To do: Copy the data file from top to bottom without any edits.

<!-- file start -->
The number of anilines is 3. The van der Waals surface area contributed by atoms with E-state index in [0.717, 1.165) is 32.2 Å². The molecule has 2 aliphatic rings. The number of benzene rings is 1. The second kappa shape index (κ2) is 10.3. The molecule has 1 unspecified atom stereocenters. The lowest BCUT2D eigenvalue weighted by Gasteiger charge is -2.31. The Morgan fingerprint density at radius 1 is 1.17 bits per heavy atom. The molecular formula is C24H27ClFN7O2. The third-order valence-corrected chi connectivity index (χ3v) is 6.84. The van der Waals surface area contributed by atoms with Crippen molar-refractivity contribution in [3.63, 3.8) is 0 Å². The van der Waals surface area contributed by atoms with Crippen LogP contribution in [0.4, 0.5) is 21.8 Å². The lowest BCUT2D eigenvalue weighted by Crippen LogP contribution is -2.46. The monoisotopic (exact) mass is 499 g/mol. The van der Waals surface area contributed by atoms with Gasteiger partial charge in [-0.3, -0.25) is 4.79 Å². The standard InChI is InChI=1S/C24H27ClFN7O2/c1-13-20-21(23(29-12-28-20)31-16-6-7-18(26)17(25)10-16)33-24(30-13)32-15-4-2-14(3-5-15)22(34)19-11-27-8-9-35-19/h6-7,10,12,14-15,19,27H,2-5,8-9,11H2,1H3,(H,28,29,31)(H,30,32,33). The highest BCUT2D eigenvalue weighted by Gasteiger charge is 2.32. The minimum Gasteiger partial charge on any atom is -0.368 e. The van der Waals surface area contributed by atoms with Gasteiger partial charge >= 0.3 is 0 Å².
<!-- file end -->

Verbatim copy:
The number of anilines is 3. The van der Waals surface area contributed by atoms with E-state index in [0.717, 1.165) is 32.2 Å². The molecule has 2 aliphatic rings. The number of benzene rings is 1. The second kappa shape index (κ2) is 10.3. The molecule has 1 unspecified atom stereocenters. The lowest BCUT2D eigenvalue weighted by Gasteiger charge is -2.31. The Morgan fingerprint density at radius 1 is 1.17 bits per heavy atom. The molecular formula is C24H27ClFN7O2. The third-order valence-corrected chi connectivity index (χ3v) is 6.84. The van der Waals surface area contributed by atoms with Crippen molar-refractivity contribution in [3.63, 3.8) is 0 Å². The van der Waals surface area contributed by atoms with Crippen LogP contribution in [0.4, 0.5) is 21.8 Å². The lowest BCUT2D eigenvalue weighted by Crippen LogP contribution is -2.46. The monoisotopic (exact) mass is 499 g/mol. The van der Waals surface area contributed by atoms with Gasteiger partial charge in [-0.3, -0.25) is 4.79 Å². The standard InChI is InChI=1S/C24H27ClFN7O2/c1-13-20-21(23(29-12-28-20)31-16-6-7-18(26)17(25)10-16)33-24(30-13)32-15-4-2-14(3-5-15)22(34)19-11-27-8-9-35-19/h6-7,10,12,14-15,19,27H,2-5,8-9,11H2,1H3,(H,28,29,31)(H,30,32,33). The highest BCUT2D eigenvalue weighted by Gasteiger charge is 2.32. The minimum Gasteiger partial charge on any atom is -0.368 e. The van der Waals surface area contributed by atoms with Gasteiger partial charge >= 0.3 is 0 Å².